Avery is an exemplary ambassador of Vancouver’s Commercial Drive melting-pot bohemian lifestyle. The beatboxing slam poet turned cabaret/blues/harmonica player has released well over a dozen albums, half-a-dozen hip-hop operas, and a few books of poetry. He doesn’t just bend genres; he twists them into funny balloon animals.

Lexi Marie is a prolific poet and vocalist currently based out of Lillooet, and combines the essence of soul and folk with an R&B kiss. When she sings it’s like a sunrise: something to look forward to, bringing light to even the darkest of days. Influenced by strong female artists like Mavis Staples and Lauryn Hill, Marie draws from her struggles and vulnerabilities, making a point of delivering bold and honest messages of strength and resilience.

Doors open at 7:00pm, and the concert starts at 7:30.

Crimson Rich Duo featuring Caroline MacKay

Winding Rivers Arts & Performance Society presents the Crimson Rich Duo featuring Celtic harpist and vocalist Caroline MacKay on Saturday, Mar. 26.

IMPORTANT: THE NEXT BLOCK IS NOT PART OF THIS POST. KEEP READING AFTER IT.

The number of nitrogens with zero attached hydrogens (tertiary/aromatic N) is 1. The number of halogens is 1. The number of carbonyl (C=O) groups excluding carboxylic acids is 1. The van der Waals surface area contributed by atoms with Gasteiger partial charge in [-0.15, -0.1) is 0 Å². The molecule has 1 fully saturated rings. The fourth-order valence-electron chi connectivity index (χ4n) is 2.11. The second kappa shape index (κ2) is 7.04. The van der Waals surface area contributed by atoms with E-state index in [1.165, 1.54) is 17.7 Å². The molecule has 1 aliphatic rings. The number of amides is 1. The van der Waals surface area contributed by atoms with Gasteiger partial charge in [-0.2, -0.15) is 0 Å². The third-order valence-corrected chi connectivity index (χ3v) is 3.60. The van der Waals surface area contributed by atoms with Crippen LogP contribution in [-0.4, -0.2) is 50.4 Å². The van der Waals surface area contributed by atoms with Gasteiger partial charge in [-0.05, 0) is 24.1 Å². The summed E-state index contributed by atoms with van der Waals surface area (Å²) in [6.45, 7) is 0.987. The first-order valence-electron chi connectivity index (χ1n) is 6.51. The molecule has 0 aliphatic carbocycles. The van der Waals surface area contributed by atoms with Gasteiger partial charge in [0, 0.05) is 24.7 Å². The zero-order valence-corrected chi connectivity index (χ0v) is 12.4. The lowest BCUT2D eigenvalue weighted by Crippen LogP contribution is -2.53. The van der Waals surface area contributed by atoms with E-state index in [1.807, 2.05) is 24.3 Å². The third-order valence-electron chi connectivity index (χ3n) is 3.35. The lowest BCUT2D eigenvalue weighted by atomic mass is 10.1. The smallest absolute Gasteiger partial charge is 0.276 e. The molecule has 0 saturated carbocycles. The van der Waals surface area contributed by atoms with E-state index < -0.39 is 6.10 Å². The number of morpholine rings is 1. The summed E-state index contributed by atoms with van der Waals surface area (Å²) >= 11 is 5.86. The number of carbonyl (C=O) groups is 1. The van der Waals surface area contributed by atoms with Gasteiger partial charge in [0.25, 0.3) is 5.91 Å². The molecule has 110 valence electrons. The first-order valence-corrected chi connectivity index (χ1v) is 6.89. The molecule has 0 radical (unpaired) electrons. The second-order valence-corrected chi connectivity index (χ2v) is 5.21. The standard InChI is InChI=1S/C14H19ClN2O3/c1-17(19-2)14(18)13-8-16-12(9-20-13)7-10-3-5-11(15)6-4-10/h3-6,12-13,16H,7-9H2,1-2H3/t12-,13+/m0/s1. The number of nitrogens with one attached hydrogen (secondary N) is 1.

Celebrate the Easter weekend with the beautiful and transcendent music of extraordinary Celtic harpist and vocalist Caroline MacKay. She creates a space where the mystery of harp and the magic of voice become one. Tender Celtic ballads, soul-stirring spirituals, lively Latin rhythms, original works, and classical arrangements are all part of her diverse repertoire.

For 20 years, MacKay has played a multitude of venues, from great concert halls, cathedrals, and festivals to intimate house concerts, galleries, and chapels. Her tours have taken her through Canada, the U.S., England, Switzerland, and New Zealand.

Tickets will be available at Nature’s Gifts, The Jade Shop, Ashcroft Bakery, and UniTea Tea Room; for more info call (250) 453-2053.

2016 Desert Daze acts announced

The following acts have been confirmed to perform at the 2016 Desert Daze Festival in Spences Bridge on Aug. 12–13; and what a stellar line-up it is! Jan Schmitz writes “We’re bringing back some favourites from festivals past, plus some new names you’re sure to love. And we’re only getting started! We’re still in the process of finalizing the rest of the acts, but we’ll give you a taste of what to expect in Spences Bridge this August.